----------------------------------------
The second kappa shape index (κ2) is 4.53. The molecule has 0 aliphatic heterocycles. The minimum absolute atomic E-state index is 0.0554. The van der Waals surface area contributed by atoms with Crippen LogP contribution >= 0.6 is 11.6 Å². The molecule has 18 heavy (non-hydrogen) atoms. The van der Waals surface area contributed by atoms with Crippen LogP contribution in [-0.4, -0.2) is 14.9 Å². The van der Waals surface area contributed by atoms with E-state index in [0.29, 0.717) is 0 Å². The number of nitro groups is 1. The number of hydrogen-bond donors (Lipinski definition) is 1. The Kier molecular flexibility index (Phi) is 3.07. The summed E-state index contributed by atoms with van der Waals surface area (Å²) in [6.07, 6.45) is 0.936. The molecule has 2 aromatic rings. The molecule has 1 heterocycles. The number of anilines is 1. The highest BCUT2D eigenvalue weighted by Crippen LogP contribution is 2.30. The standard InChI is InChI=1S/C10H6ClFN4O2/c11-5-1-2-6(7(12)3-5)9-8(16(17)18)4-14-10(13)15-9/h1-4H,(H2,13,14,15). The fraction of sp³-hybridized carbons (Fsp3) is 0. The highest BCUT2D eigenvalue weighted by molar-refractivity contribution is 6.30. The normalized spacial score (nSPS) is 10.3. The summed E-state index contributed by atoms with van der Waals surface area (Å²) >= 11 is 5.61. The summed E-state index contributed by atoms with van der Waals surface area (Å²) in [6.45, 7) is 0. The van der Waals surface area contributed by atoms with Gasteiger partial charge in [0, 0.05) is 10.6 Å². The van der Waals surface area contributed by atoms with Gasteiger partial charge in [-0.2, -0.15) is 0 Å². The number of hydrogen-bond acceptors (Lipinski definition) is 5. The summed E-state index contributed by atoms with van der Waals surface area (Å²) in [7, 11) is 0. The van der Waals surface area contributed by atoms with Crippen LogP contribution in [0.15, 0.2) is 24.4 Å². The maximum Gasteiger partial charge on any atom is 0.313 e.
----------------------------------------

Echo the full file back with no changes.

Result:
The second kappa shape index (κ2) is 4.53. The molecule has 0 aliphatic heterocycles. The minimum absolute atomic E-state index is 0.0554. The van der Waals surface area contributed by atoms with Crippen LogP contribution >= 0.6 is 11.6 Å². The molecule has 18 heavy (non-hydrogen) atoms. The van der Waals surface area contributed by atoms with Crippen LogP contribution in [-0.4, -0.2) is 14.9 Å². The van der Waals surface area contributed by atoms with E-state index in [0.29, 0.717) is 0 Å². The number of nitro groups is 1. The number of hydrogen-bond donors (Lipinski definition) is 1. The Kier molecular flexibility index (Phi) is 3.07. The summed E-state index contributed by atoms with van der Waals surface area (Å²) in [6.07, 6.45) is 0.936. The molecule has 2 aromatic rings. The molecule has 1 heterocycles. The number of anilines is 1. The highest BCUT2D eigenvalue weighted by Crippen LogP contribution is 2.30. The standard InChI is InChI=1S/C10H6ClFN4O2/c11-5-1-2-6(7(12)3-5)9-8(16(17)18)4-14-10(13)15-9/h1-4H,(H2,13,14,15). The fraction of sp³-hybridized carbons (Fsp3) is 0. The highest BCUT2D eigenvalue weighted by molar-refractivity contribution is 6.30. The normalized spacial score (nSPS) is 10.3. The summed E-state index contributed by atoms with van der Waals surface area (Å²) >= 11 is 5.61. The summed E-state index contributed by atoms with van der Waals surface area (Å²) in [6.45, 7) is 0. The van der Waals surface area contributed by atoms with Gasteiger partial charge in [0, 0.05) is 10.6 Å². The van der Waals surface area contributed by atoms with Gasteiger partial charge in [-0.2, -0.15) is 0 Å². The number of hydrogen-bond acceptors (Lipinski definition) is 5. The summed E-state index contributed by atoms with van der Waals surface area (Å²) in [7, 11) is 0. The van der Waals surface area contributed by atoms with Crippen LogP contribution in [0.15, 0.2) is 24.4 Å². The maximum Gasteiger partial charge on any atom is 0.313 e.